Baby's First Lockdown Drill

I've been the mom of a primary student for one month now. Obviously the biggest change, for me, has been entrusting virtual strangers to keep Miss M safe for me five days a week. We live in what is typically considered a very peaceful part of Canada, however this past month our region has been shaken up with multiple threats of mass violence. In the first week of school alone the local colleges were evacuated due to (hoax) bomb threats, suspicious packages closed down busy streets and a neighbouring province had to evacuate every child in school due to (another) hoax terror threat. Not to mention the continued false bomb threats that have been happening around the city, and, these past few days, bizarre reports of people dressed as evil clowns terrorizing drivers and school children. Your basic nightmare to pair with the first month of school.

So when my daughter came home from primary telling me about the lockdown drill she had in gym class, I admit I had mixed feelings about it. 

I knew it was happening, the school had informed us ahead of time, yet the news took me back for a minute after all the other issues that have been going on. I understand why these drills have to be done and I appreciate them being prepared and having a plan. I know, like fire drills, it's better for everyone to know what to do in case of an emergency rather than have mass panic.

But fires are usually caused by an accident and something we also prepare for at home; a lockdown only happens when someone is trying to intentionally harm our children; and not something we worry about at home. It's a very new and different kind of threat my child is being exposed to and it makes me sad that it's a necessary part of her childhood.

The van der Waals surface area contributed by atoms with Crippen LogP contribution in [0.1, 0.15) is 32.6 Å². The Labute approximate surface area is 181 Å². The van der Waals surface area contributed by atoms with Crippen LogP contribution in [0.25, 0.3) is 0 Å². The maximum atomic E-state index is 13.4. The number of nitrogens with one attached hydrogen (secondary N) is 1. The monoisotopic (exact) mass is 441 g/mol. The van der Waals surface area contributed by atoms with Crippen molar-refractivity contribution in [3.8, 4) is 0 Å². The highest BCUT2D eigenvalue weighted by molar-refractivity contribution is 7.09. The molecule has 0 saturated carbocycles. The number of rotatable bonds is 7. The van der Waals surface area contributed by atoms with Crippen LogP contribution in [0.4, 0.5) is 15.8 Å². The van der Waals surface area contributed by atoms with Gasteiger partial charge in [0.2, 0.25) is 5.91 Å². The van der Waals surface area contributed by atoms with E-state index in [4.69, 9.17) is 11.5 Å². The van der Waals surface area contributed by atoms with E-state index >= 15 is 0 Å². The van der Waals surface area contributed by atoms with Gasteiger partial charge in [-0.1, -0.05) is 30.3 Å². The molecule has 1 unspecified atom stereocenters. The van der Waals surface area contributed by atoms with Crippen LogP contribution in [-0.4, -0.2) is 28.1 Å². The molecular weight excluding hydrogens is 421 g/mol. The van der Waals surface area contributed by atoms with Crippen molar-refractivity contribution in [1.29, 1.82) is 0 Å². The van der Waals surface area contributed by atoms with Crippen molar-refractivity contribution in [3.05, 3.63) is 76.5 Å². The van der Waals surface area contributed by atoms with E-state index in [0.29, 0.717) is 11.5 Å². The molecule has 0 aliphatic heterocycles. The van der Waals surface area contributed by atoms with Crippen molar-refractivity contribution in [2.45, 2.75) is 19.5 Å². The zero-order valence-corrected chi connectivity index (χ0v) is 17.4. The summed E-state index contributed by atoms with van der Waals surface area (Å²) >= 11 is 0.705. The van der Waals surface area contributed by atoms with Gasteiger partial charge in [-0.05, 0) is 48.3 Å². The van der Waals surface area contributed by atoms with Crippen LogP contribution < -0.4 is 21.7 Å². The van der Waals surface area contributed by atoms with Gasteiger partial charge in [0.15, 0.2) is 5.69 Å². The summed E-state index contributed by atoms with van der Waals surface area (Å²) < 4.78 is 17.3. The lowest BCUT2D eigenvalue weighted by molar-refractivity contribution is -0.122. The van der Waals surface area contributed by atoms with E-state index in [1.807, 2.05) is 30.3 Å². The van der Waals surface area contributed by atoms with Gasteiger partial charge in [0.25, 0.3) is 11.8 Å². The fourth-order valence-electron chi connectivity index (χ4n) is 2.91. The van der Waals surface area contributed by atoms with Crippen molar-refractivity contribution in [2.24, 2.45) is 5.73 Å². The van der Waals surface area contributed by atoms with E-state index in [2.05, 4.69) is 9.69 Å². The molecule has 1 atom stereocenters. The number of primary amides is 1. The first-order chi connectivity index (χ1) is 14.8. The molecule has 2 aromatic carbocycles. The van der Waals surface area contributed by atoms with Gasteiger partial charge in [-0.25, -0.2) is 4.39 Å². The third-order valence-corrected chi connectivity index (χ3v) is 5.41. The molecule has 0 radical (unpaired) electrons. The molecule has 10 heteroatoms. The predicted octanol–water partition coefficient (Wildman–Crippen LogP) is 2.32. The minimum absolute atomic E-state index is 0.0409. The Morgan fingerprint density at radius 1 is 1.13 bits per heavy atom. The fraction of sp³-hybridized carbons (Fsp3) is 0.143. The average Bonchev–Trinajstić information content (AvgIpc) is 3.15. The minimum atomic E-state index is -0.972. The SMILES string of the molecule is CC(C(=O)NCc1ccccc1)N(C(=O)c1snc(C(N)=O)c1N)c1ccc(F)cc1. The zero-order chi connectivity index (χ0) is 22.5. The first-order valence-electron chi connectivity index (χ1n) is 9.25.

To the school's credit my daughter, who often gets anxious in situations like these, seemed unfazed, but hearing her describe how they had to stay very quiet and cover all the windows in case there was something bad happening outside, well, it fazed me. Because while what that "something bad" may be is vague in her mind, in my mind it's all too real. Images of Columbine, Sandy Hook, Ecole Polytechnique and so many more are all still very vivid for me; not to mention the increasing regularity of threats around here.

While she told me about the drill I nodded and told her she did a great job following instructions and gauged her for any lingering worries or concerns she had about it. When I was satisfied it ranked no higher to her than something interesting that happened in school that day, I changed the subject to happier things and we moved on from it.

But it stuck in my mind and that night I spent some time remembering all those who have lost their lives due to unnecessary violence, and the loved ones they left behind. Perhaps a world without violence is an unrealistic hope, but that doesn't stop me from praying that some day my children will be part of the generation that says enough is enough and are actually able to create that utopia, or something close to it. At the very least we, as the adults influencing these children, can do our part to guide them towards being peaceful people, and the more there are of those in this world, the better.

Stay safe, be kind and be extra thankful this Thanksgiving weekend for your loved ones, and for those who are responsible for protecting our loved ones when we can't be there.